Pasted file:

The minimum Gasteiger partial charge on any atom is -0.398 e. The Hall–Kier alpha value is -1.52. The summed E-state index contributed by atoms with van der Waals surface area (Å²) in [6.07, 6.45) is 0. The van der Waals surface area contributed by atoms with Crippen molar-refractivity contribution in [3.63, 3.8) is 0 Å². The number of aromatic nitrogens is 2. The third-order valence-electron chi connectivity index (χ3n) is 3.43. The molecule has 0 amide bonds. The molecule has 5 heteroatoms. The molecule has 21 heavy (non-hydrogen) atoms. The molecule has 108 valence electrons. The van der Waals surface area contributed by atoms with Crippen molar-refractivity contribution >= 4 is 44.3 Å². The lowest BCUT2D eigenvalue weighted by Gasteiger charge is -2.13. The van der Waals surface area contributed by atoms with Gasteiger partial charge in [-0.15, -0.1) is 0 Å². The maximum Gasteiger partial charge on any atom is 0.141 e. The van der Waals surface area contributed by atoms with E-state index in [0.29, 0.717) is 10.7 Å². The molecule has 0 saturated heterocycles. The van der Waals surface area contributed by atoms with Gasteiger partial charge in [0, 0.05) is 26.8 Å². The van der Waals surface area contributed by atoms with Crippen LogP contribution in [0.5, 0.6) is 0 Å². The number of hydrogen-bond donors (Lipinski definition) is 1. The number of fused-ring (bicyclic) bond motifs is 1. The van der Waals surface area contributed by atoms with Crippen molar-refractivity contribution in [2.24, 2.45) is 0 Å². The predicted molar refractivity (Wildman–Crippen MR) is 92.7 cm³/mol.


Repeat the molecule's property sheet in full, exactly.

The minimum Gasteiger partial charge on any atom is -0.398 e. The Hall–Kier alpha value is -1.52. The summed E-state index contributed by atoms with van der Waals surface area (Å²) in [6.07, 6.45) is 0. The van der Waals surface area contributed by atoms with Crippen molar-refractivity contribution in [3.63, 3.8) is 0 Å². The number of aromatic nitrogens is 2. The third-order valence-electron chi connectivity index (χ3n) is 3.43. The molecule has 0 amide bonds. The molecule has 5 heteroatoms. The molecule has 21 heavy (non-hydrogen) atoms. The molecule has 108 valence electrons. The van der Waals surface area contributed by atoms with Crippen molar-refractivity contribution >= 4 is 44.3 Å². The lowest BCUT2D eigenvalue weighted by Gasteiger charge is -2.13. The van der Waals surface area contributed by atoms with Gasteiger partial charge in [-0.15, -0.1) is 0 Å². The maximum Gasteiger partial charge on any atom is 0.141 e. The van der Waals surface area contributed by atoms with E-state index in [0.29, 0.717) is 10.7 Å². The molecule has 0 saturated heterocycles. The van der Waals surface area contributed by atoms with Gasteiger partial charge in [0, 0.05) is 26.8 Å². The van der Waals surface area contributed by atoms with Crippen LogP contribution in [0.5, 0.6) is 0 Å². The number of hydrogen-bond donors (Lipinski definition) is 1. The number of fused-ring (bicyclic) bond motifs is 1. The van der Waals surface area contributed by atoms with Crippen molar-refractivity contribution in [2.24, 2.45) is 0 Å². The predicted molar refractivity (Wildman–Crippen MR) is 92.7 cm³/mol.